Why don’t we know how much vaccines cost?

BMJ 2011; 343 doi: http://dx.doi.org/10.1136/bmj.d6239 (Published 28 September 2011)
Cite this as: BMJ 2011;343:d6239
  1. Fiona Godlee, editor, BMJ
  1. fgodlee{at}bmj.com

The Global Alliance on Vaccines and Immunisation can be proud of what it has achieved. As Sophie Arie reports, it has prevented more than five million premature deaths since it started in 2000 (doi:10.1136/bmj.d5182). It has also attracted huge amounts of funding, reflecting the confidence of major donors, so it’s well set to meet its target of saving a further four million lives by 2015.

But GAVI has prominent critics, raising challenges for its incoming chief executive officer, Seth Berkley, who is interviewed this week by Rebecca Coombes (bmj.com/podcasts). At issue is GAVI’s current strategy. Could it use its vast resources more effectively? Is it right to focus on access to new vaccines against rotavirus and pneumonia for children in countries that can afford to contribute financially? Or should it help the very poorest countries building health systems so their children can get basic vaccines against diphtheria, tetanus, and pertussis? Most vexed of all, is GAVI paying too much for vaccines? Could it vaccinate even more children with the funds it has been given if it negotiated a better deal from the industry?

Most of the vaccines acquired by GAVI and then bought by Unicef and other agencies come from the major vaccine manufacturers; GSK, Pfizer, and Merck. But as Arie explains, there is growing competition from emerging markets, notably India and China, where manufacturers can in some cases produce vaccines for less than half the standard price. This is in spite of GAVI getting vaccine manufacturers to agree to charge substantially less if they are paid in advance.

The major manufacturers have the important advantage of being able to provide rapid and reliable supplies. GAVI is clear that delays in supply cost lives. But one thing has introduced more competitive edge. Against fierce resistance from the major manufacturers, Unicef started publishing the prices for the drugs and vaccines it buys. This revealed substantial profits, in one case of around 180%.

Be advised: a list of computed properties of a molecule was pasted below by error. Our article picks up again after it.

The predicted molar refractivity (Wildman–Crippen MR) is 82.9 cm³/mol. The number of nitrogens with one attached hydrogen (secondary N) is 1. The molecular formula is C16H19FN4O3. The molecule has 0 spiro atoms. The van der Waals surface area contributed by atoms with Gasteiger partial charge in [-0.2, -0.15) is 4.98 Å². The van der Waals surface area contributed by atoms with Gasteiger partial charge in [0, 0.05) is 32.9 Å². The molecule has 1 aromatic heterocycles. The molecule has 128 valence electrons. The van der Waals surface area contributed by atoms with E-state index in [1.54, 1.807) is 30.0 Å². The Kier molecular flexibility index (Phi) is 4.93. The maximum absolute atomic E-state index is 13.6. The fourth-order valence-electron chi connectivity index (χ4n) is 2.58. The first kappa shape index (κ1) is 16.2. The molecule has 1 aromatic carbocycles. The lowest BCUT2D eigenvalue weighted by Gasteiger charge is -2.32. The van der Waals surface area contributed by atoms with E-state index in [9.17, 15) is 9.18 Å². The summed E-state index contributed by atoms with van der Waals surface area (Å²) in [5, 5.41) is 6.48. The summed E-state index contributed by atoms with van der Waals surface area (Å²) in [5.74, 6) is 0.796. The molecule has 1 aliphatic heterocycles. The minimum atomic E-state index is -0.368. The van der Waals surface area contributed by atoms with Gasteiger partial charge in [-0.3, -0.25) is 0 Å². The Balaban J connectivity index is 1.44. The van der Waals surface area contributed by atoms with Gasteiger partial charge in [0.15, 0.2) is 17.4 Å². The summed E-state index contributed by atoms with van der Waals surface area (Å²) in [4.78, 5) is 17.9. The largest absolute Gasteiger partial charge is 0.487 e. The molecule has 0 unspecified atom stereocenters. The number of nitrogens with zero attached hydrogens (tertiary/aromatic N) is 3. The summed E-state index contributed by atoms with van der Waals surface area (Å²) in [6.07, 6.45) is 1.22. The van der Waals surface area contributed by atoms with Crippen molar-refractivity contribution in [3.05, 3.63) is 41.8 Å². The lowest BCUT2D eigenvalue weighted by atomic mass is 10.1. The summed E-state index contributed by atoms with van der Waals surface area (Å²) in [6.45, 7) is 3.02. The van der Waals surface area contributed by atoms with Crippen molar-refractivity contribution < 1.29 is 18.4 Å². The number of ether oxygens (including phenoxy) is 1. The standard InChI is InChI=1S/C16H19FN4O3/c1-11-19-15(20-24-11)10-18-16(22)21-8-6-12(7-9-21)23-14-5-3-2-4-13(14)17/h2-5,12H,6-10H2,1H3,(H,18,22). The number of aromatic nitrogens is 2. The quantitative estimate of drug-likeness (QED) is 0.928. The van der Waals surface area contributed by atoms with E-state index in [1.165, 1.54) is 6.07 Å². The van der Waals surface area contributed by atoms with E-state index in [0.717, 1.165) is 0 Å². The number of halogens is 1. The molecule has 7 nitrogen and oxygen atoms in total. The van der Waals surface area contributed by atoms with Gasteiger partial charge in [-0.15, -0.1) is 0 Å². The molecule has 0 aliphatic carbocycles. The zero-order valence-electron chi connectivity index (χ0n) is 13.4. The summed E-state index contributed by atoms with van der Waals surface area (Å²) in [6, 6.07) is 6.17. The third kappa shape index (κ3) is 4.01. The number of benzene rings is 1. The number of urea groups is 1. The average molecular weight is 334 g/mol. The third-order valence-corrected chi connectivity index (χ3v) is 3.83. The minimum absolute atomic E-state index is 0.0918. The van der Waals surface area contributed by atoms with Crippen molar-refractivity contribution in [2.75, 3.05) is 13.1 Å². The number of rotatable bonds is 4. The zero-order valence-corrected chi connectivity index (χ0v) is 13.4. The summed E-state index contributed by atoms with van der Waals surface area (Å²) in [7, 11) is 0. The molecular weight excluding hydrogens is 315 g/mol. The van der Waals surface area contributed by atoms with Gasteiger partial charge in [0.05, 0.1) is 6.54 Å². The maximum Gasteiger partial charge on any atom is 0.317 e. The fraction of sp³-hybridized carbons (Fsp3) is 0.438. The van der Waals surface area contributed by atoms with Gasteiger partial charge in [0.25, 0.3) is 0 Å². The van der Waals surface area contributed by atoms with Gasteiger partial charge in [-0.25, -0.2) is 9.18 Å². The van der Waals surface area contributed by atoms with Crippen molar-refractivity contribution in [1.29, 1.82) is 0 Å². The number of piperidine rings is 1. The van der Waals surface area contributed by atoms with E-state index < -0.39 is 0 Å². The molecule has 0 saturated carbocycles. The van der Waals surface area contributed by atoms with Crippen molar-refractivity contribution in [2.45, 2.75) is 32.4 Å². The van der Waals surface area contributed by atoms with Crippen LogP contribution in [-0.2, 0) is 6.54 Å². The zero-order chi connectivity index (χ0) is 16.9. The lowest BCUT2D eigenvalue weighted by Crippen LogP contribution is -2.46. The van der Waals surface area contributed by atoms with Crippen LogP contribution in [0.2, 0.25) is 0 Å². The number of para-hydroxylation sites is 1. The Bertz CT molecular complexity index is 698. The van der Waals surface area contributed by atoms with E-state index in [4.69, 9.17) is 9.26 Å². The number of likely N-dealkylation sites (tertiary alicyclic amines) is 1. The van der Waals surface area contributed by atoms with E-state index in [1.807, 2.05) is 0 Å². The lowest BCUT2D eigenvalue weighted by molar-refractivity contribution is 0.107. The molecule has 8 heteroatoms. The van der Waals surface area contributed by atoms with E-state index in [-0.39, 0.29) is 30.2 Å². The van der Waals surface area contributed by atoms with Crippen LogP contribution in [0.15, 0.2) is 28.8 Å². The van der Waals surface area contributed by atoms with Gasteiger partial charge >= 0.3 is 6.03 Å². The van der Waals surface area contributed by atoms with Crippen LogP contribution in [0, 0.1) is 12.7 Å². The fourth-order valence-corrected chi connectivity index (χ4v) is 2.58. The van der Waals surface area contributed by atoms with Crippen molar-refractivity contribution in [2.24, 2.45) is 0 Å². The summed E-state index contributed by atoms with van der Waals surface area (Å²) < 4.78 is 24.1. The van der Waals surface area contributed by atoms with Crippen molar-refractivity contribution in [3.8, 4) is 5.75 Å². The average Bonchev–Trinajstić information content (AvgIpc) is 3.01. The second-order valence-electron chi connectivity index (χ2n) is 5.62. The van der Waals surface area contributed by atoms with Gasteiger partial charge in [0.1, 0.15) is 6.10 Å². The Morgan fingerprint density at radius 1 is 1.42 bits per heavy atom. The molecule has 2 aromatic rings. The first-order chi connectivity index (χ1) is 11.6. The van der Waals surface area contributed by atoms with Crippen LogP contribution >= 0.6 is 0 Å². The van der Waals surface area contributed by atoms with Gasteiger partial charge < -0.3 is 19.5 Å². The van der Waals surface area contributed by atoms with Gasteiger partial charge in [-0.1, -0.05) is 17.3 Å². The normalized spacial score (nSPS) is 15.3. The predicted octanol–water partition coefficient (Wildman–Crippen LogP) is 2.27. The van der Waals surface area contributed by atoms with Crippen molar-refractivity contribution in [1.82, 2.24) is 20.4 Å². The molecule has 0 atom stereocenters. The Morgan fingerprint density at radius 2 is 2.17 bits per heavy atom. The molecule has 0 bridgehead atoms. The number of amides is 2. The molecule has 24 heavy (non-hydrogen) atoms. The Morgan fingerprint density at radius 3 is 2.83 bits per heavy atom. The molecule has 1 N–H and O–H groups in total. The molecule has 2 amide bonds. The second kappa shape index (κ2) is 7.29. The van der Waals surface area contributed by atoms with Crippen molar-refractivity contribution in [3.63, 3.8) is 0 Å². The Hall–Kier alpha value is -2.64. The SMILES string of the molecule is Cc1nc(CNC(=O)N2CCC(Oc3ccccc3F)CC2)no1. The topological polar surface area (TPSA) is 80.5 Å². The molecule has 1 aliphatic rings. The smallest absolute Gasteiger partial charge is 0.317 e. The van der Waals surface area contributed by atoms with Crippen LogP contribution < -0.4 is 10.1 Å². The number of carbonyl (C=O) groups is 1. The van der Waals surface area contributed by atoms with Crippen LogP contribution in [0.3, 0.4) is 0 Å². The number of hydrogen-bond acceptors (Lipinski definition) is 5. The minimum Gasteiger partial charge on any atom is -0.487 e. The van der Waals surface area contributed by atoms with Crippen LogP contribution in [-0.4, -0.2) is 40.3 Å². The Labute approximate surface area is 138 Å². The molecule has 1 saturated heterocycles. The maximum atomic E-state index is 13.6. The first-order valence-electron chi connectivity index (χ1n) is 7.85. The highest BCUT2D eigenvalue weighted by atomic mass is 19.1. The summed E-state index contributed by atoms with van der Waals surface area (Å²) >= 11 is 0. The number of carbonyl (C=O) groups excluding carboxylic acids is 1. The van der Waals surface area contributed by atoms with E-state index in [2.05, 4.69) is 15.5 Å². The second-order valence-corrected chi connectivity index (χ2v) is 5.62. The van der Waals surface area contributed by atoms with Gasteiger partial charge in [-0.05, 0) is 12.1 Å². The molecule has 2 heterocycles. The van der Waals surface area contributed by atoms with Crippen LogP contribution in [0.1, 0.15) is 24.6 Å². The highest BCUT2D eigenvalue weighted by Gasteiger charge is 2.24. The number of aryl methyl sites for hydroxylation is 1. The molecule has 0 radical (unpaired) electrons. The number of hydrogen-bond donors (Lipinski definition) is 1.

So what about western governments’ decisions to buy vaccines? The UK must shortly decide which vaccine to buy if it is to continue its vaccination programme against human papilloma virus. The programme has been a success, according to René Verheijen (doi:10.1136/bmj.d5720). Coverage is on target at around 80% and the evidence on efficacy and safety is strong. But which is the most cost effective vaccine? In 2008 the UK chose the bivalent vaccine Cervarix. Compared with the quadrivalent vaccine Gardasil it provides greater protection against cervical cancer, but no protection against anogenital warts. As Mark Jit and colleagues reported in their modelling study in 2008 (BMJ 2008;337:a769) and again in an updated study this week (doi:10.1136/bmj.d5775), the bivalent vaccine is only cost effective if it is substantially cheaper. However, as Verhiejen says, because the price of the vaccines is confidential we don’t know whether the right decision has been made. “In the end then, the key determinant of cost effectiveness is the only factor that cannot be evaluated.”

Unicef’s brave decision to publish the price of the drugs and vaccines it buys has changed the conversation on global health. Why don’t governments, purchasing drugs and vaccines on our behalf, show equal courage?

Notes

Cite this as: BMJ 2011;343:d6239

Footnotes

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